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Upcoming Nvidia cards will be named as GeForce X80 Series

With one week left for the Nvidia GPU Technology conference, it is now conveniently leaked that the upcoming graphics will be named as the GeForce X80 series. The last news about the upcoming flagship Pascal cards was assumed to be named as GTX 1080, followed by GTX 1080 Ti, GTX 1070 and even Titan X’s successor. These chips will be built using the 16nm FinFET process.

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The next-generation flagship and high-end graphic cards will be using the GP104 and GP100 chips based on Pascal architecture. It is assumed that the GP104 will use 4,096 CODA cores with 256 TMUs, 128 ROPs and possibly 6GB GDDR5X running via 384 GB/s bandwidth. Its TDP is rated at 175W. The GeForce X80 will be using the GP104 core, and the reference variant would be clocked at 1,000 MHz.

The GP100’s specs are at the higher level as it will have 6,114 CUDA cores, 384 TMUs, 192 ROPs with 8GB GDDR5X. The TDP is expected to be at 225W.

Both the X80 Ti and X80 Titan will be using the GP100. Both cards have a TDP rating of 225 Watts and the reference base clock of 1000MHz, but that’s where the similarity ends. The X80 Ti’s chip will have a reduced spec as one would expect just like with GM200 based GTX 980 Ti and GTX Titan.  The X80 Ti’s CUDA cores reduced down to 5120, 320 TMU, 160 ROPs. Another main difference is that while GeForce X80 Ti will be using 6GB GDDR5X, the GeForce will be using the 16GB HBM2. As a result, X80 Ti will have 512 bits memory interface and 512 GB/s memory bandwidth while the X80 Titan will have 4096 bits interface and 1024 GB/s memory Bandwidth. It would be interesting to see the difference in between these GP100, and if the gap will be wider than the previous generation GM200 variants.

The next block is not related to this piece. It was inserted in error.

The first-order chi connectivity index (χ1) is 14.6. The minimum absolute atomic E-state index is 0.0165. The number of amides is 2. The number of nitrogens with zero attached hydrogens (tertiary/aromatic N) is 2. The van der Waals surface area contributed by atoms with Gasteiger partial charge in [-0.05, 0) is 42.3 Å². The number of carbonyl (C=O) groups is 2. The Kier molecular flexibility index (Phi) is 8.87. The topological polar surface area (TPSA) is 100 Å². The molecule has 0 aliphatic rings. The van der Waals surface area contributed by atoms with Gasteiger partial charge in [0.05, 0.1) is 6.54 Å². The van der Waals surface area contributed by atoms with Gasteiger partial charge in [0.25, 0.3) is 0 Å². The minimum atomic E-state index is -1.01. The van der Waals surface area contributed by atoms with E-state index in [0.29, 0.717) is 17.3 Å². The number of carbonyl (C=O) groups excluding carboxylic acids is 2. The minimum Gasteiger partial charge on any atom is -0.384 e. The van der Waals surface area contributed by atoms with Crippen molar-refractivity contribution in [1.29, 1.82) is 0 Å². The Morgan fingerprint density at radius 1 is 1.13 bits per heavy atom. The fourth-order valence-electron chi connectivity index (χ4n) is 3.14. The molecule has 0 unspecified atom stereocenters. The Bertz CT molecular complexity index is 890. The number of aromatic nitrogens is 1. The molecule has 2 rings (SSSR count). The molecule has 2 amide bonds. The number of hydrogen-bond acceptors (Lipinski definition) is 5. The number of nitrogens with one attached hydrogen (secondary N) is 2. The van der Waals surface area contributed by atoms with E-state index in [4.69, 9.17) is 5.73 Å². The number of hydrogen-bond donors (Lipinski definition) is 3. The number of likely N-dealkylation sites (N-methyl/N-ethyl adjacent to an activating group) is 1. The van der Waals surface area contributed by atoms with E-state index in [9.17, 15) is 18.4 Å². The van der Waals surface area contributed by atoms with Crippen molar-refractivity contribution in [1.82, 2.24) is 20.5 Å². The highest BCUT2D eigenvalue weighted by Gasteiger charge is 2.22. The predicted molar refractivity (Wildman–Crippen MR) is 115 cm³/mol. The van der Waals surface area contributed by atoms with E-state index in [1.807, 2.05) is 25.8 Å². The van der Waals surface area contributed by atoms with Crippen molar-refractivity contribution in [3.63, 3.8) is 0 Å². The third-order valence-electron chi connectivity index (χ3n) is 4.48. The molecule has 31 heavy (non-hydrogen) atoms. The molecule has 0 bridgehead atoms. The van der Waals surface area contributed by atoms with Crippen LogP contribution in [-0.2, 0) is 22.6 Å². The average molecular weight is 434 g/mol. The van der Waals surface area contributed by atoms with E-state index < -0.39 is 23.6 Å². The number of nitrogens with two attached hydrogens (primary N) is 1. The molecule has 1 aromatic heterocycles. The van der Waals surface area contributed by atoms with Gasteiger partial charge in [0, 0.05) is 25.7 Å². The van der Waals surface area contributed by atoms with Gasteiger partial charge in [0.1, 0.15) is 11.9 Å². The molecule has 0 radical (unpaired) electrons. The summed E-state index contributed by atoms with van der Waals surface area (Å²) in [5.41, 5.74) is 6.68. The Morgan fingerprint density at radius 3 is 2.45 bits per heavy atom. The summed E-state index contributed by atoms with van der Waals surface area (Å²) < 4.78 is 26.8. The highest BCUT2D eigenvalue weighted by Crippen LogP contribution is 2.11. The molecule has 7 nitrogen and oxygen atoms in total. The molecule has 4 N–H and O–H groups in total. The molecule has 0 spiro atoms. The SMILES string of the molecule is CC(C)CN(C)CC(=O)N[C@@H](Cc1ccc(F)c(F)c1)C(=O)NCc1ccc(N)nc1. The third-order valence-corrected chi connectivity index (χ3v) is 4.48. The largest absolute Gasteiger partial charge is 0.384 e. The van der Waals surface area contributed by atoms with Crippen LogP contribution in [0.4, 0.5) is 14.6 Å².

Nvidia must have decided to use GDDR5X for consumer-grade graphic cards X80 and X80 Ti because it’s easier to implement even by the AIB manufacturers for their graphic cards. Since previous X80 Titan graphic cards are made by Nvidia, it would probably easy for them to get it fabricate the GP100 with the 16GB HBM2 on-chip die from TSMC.

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